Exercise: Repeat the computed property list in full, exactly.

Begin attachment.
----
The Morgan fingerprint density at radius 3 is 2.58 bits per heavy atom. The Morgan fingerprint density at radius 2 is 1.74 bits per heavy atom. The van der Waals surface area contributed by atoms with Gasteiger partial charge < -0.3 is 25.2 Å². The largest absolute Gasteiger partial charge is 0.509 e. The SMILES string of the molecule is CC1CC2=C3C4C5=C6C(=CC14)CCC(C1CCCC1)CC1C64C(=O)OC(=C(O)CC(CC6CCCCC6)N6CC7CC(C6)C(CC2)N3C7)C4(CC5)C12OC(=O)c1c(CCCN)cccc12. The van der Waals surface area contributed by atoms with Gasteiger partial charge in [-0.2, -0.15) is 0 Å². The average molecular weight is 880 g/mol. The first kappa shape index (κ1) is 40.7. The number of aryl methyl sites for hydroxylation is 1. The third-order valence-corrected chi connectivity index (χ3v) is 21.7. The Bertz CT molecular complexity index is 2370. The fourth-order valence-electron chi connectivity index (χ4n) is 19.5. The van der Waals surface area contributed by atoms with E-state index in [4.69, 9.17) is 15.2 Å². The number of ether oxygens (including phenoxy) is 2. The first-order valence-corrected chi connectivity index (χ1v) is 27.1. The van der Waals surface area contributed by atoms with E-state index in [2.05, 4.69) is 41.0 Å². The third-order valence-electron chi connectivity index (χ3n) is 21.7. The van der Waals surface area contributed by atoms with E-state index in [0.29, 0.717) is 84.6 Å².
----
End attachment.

The Morgan fingerprint density at radius 3 is 2.58 bits per heavy atom. The Morgan fingerprint density at radius 2 is 1.74 bits per heavy atom. The van der Waals surface area contributed by atoms with Gasteiger partial charge < -0.3 is 25.2 Å². The largest absolute Gasteiger partial charge is 0.509 e. The SMILES string of the molecule is CC1CC2=C3C4C5=C6C(=CC14)CCC(C1CCCC1)CC1C64C(=O)OC(=C(O)CC(CC6CCCCC6)N6CC7CC(C6)C(CC2)N3C7)C4(CC5)C12OC(=O)c1c(CCCN)cccc12. The van der Waals surface area contributed by atoms with Gasteiger partial charge in [-0.2, -0.15) is 0 Å². The average molecular weight is 880 g/mol. The first kappa shape index (κ1) is 40.7. The number of aryl methyl sites for hydroxylation is 1. The third-order valence-corrected chi connectivity index (χ3v) is 21.7. The Bertz CT molecular complexity index is 2370. The fourth-order valence-electron chi connectivity index (χ4n) is 19.5. The van der Waals surface area contributed by atoms with E-state index in [4.69, 9.17) is 15.2 Å². The number of ether oxygens (including phenoxy) is 2. The first-order valence-corrected chi connectivity index (χ1v) is 27.1. The van der Waals surface area contributed by atoms with E-state index in [2.05, 4.69) is 41.0 Å². The third-order valence-electron chi connectivity index (χ3n) is 21.7. The van der Waals surface area contributed by atoms with E-state index in [0.29, 0.717) is 84.6 Å².